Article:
COLLECTOR'S GUIDE TO KAYWOODIE PIPES:

A Partial Chronology of Kaywoodie Grades, Shapes and Prices (1936 - 1969)

by

Robert W. Stokes, Ph.D.

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4. HINTS ON COLLECTING, DATING AND PRICING KAYWOODIES

 

It should be clear from the preceding chronology that the firm of KB&B probably produced hundreds of thousands of pipes in the years since 1915. There is certainly no shortage of Kaywoodies today., The mid- and low-grade pipes are available in abundance at flea markets and estate sales, and from numerous pipe traders/collectors.

Flea markets are particularly fruitful hunting grounds for Kaywoodie Pipes. Many gems have been discovered among the dusty, heavily oxidized pipes that have found their way to flea markets around the country. The author has found 4-digit Super Grains, Connoisseurs, Flame Grains, and 4-digit pre-fitment Kaywoodies at flea markets for less than $5 each.

Another obvious source of Kaywoodies is other collectors. This source is particularly useful for the rarer, high-grade Kaywoodies. A number of pipe collecting journals carry ads from Kaywoodie collectors and can be a valuable source of general information concerning Kaywoodies, as well as in identifying other Kaywoodie collectors. Readers who may not be familiar with these publications should consult their local tobacconist for details. In fact, pipe shops that deal in estate (pre-smoked) pipes should not be over­looked as a possible source for Kaywoodie Pipes. Additionally, there has been a recent proliferation of mail-order pipe dealers who occasionally offer Kaywoodie Pipes. These dealers frequently advertise in various pipe smoking journals and can be another potentially useful source for Kaywoodie Pipes.

While there does not appear to be a shortage of Kaywoodie Pipes, there is a serious lack of guidelines for accurately dating and pricing Kaywoodie Pipes. Like most pipemakers, KB&B did not use any consistent, easily identifiable system for dating their pipes. Hence, only the following, general guidelines for dating Kaywoodies can be suggested.

With the exception of the early (pre-1936) pipes, it is very difficult to date Kaywoodies precisely. Typically, one must rely upon "guestimates" based on a number of factors. As a final suggestion, it never hurts to ask the seller/owner about the history of the pipe (it may turnout that the owner of the pipe knows approximately when the pipe was purchased).

Because there are relatively few Kaywoodie collectors (the number appears to be growing, however), and because there is a general lack of knowledge concerning the basic hierarchy of Kaywoodie Pipes, there does not appear to be a widely accepted pricing scale for Kaywoodie Pipes. As an example, a leading mail-order pipe company recently offered low-grade Kaywoodies (Signet, "600") at the same (or higher) prices than Flame and Matched Grain Kaywoodies. Based on very limited information, the current dealer's price for Flame Grain grade Kaywoodies appears to be in the range of S25 to $35, depending on condition.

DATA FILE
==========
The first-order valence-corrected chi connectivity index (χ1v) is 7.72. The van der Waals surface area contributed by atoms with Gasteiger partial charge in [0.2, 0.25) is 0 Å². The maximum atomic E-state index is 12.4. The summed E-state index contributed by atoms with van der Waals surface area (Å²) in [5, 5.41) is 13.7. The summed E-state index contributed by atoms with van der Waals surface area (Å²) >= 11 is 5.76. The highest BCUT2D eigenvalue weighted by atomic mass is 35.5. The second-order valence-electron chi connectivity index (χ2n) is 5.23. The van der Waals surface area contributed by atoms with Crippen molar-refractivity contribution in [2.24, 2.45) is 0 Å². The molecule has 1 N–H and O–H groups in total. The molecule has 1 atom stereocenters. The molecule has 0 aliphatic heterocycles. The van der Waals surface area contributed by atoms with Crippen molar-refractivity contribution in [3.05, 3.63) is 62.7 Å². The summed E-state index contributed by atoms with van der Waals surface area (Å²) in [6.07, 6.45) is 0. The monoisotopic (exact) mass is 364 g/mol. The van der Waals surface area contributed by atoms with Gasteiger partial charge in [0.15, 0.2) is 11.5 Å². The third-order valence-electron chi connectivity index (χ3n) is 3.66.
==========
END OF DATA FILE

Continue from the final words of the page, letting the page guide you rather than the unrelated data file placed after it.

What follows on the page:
The annual inflation rate in this country has averaged about 4% per year since 1950. At this rate, 1988 consumer prices are about double the 1968 prices. The dealer price of $25 to $35 for Flame Grain grade Kaywoodies, then, appears reasonable13 (as shown in Table 4, Kaywoodie Flame Grains sold for $15 in 1968-69). Therefore, as a rough rule-of-thumb, one could simply double the 1968-69 prices given in Table 4 (see Section 3.4) to estimate "current prices" of Kaywoodie Pipes. This, of course, should not be taken as a hard-and-fast rule, as a number of other factors such as condition, age and 'rarity can significantly affect prices. The seller's knowledge (or lack of knowledge) also affects price. As noted earlier, Kaywoodie prices may be substantially lower at flea markets and estate sales. (Prices can also be substantially higher if the seller believes that a pipe is "old" and/or "rare"). Perhaps the best source of information on the current value of Kaywoodie Pipes, is other (knowledgeable) Kaywoodie collectors. Of course, the bottom line on the value of any collectible is what the collector is "willing to pay".

As a final note, the Kaywoodie collector should bear in mind that, with the possible exception of the older, higher grade pipes, there is currently no shortage of Kaywoodies. For the collector who is willing to shop-around, it is still possible to develop an extensive collection of Kaywoodie Pipes without spending a great deal of money.

 

Click Picture for Filter-Plus Image From the 1955 Catalog